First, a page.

What are meds supposed to feel like? Also, pms?

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    • #66657

      After a long road of suffering undiagnosed, then all the logistics of being diagnosed and reading way too much about ADHD I was hopeful when I left the pharmacy with some Ritalin to try. But each pill is different. I either notice nothing or notice nothing mentally but get jitters like from coffee after pulling an all nighter. From reading, this seems like the symptoms of too low and too high a dose. So many people talk about great benefits, am I out of luck? Should any benefits be noticable? Could the variability be diet or lady issues (this has been the worst pms ever -does Ritalin interact with pms?) I want to skip a day or two to just have a normal day at work and maybe get some work done…is it OK to take a break from this unhelpful rollercoaster?

    • #66754

      If a medicine doesn’t clearly help, stop it (notify your doctor first). There are other medicines you can try. It doesn’t take much to disrupt the delicate hormonal balance, and many medicines affect it. I found it very helpful to read the “Period Repair Manual, Second Edition: Natural Treatment for Better Hormones and Better Periods” by Lara Briden, which discussed various period-related issues and suggests ways to deal with them. A magnesium supplement every day and a zinc supplement in the latter part of the cycle fixed a lot of my PMS issues and helped a lot with my overall well being.

    • #66756

      So the difference the meds make would probably take less than a week to notice?
      Thank you so much for your reply, Lys!!

    • #66766

      I can’t speak to your pms issues b/c I was menopausal by the time I got my dx, and I will buffer this by saying I tend to be highly sensitive to most med/lifestyle changes (good & bad), but I did get a discernible boost from my very 1st dose of Dexedrine. It was as if somebody blew dust & cobwebs out of my head allowing me to, literally, SEE more clearly, and I accomplished more that day; it felt like a magic bullet… for the first while, at least. Over time, its affect was less profound & increasing the dose past a certain level was unsustainable due to side-effects like your jitters plus a lack of appetite, insomnia, etc, that mimicked hypomania. Now, at a steady, low dosage, I don’t really feel it except when I miss taking it (if I’m having a challenging or scattered day I’ll often find my daily dose is still waiting for me).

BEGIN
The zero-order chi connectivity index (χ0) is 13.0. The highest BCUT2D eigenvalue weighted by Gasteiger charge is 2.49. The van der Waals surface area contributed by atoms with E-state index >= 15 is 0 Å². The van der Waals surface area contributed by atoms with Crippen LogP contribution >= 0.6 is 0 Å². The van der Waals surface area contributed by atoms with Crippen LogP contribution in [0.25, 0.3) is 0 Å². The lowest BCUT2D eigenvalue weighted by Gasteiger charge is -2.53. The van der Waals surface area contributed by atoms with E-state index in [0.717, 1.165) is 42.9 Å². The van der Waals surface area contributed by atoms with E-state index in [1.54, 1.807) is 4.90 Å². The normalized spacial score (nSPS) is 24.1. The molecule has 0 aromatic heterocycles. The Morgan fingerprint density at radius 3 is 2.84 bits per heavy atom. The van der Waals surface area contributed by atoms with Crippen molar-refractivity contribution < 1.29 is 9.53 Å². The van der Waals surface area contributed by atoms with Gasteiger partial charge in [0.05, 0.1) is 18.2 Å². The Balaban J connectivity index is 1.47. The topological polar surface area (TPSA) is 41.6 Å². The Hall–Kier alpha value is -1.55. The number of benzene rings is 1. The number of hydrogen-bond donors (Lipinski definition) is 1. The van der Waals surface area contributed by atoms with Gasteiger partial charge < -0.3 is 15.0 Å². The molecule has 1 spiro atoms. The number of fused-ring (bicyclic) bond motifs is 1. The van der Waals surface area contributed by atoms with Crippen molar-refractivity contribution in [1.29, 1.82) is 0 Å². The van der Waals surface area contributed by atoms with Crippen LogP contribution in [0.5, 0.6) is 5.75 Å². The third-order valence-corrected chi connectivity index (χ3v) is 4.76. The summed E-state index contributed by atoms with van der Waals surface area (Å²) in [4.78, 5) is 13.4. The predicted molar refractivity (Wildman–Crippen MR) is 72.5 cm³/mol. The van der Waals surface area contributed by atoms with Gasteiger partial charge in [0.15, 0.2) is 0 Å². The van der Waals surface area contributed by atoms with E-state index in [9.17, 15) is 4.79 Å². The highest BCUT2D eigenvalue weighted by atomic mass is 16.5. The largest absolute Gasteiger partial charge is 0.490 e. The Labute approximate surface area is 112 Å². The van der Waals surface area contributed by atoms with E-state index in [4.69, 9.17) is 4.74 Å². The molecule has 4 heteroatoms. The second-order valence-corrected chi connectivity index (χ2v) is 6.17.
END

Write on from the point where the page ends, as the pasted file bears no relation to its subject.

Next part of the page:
To address your other Qs:
      You are NOT out of luck. There are many different ADHD meds with different active ingredients. Keep trying.
      Yes! Diet & hormones, and many things, profoundly affect the biochemicals that control our mental health. Keep reading! (to get started, maybe google “William Walsh nutrient therapy” or “ADHD diet” or “pms supplements”)
      Ask the pharmacist if there’s any negative consequences associated with stopping the Ritalin & see your doc asap to get something better for you.

      As life-changing as it can be, medication is definitely not a be-all-end-all (or magic); it’s just one tool among many. I wish you luck with all of it!

    • #66796
      Penny Williams

      You should see a difference on a stimulant ADHD medication immediately, and know how you will do on it overall within a few days.

      There are many different stimulants to try and even two different types: amphetamines and methylphenidates. Most people do better on one type or the other, but not both.

      A Patient’s Primer on the Stimulant Medications Used to Treat ADHD

      Female hormones do affect ADHD as well.

      Women, Hormones, and ADHD

      ADDitude Community Moderator, Author & Mentor on Parenting ADHD, Mom to teen w/ ADHD, LDs, and autism

    • #75141

      I am a recently diagnosed 40-year-old male. I too have Ritalin and have been taking it for three months now. I started looking into my learning behaviour as I decided to change career and head to University, I found it really hard to maintain focus and knew something was wrong, I have inattentive ADHD, Ritalin helps keep me focused. I noticed when I first started taking Ritalin I got a great deal of euphoria which made me feel much better about life and I was able to sit for long periods of time and focus on tasks. That wore off after 8 weeks, I also found that after a miserable nights sleep Ritalin really doesn’t do much for me, the more rested I am, the less I need. My sleep quality improved and headaches stopped initially but have gone back to normal now. From the medical advice I was given, there is no problem with me stopping Ritalin, I was told I could take it as I needed it (up to 70mg per day). If you are a poor sleeper it might be worth looking into that, then trying Ritalin after a good nights sleep. I am listening to a webinar at the moment on this site about ADHD and sleeping better.

    • #75142

      Be sure you aren’t drinking coffee or caffeinated tea as this will make you feel jittery. Also, as AndrewK stated, sleep is super important. I’ve gone through a period of little sleep, and my meds are far less effective. A good night’s sleep and that changes.

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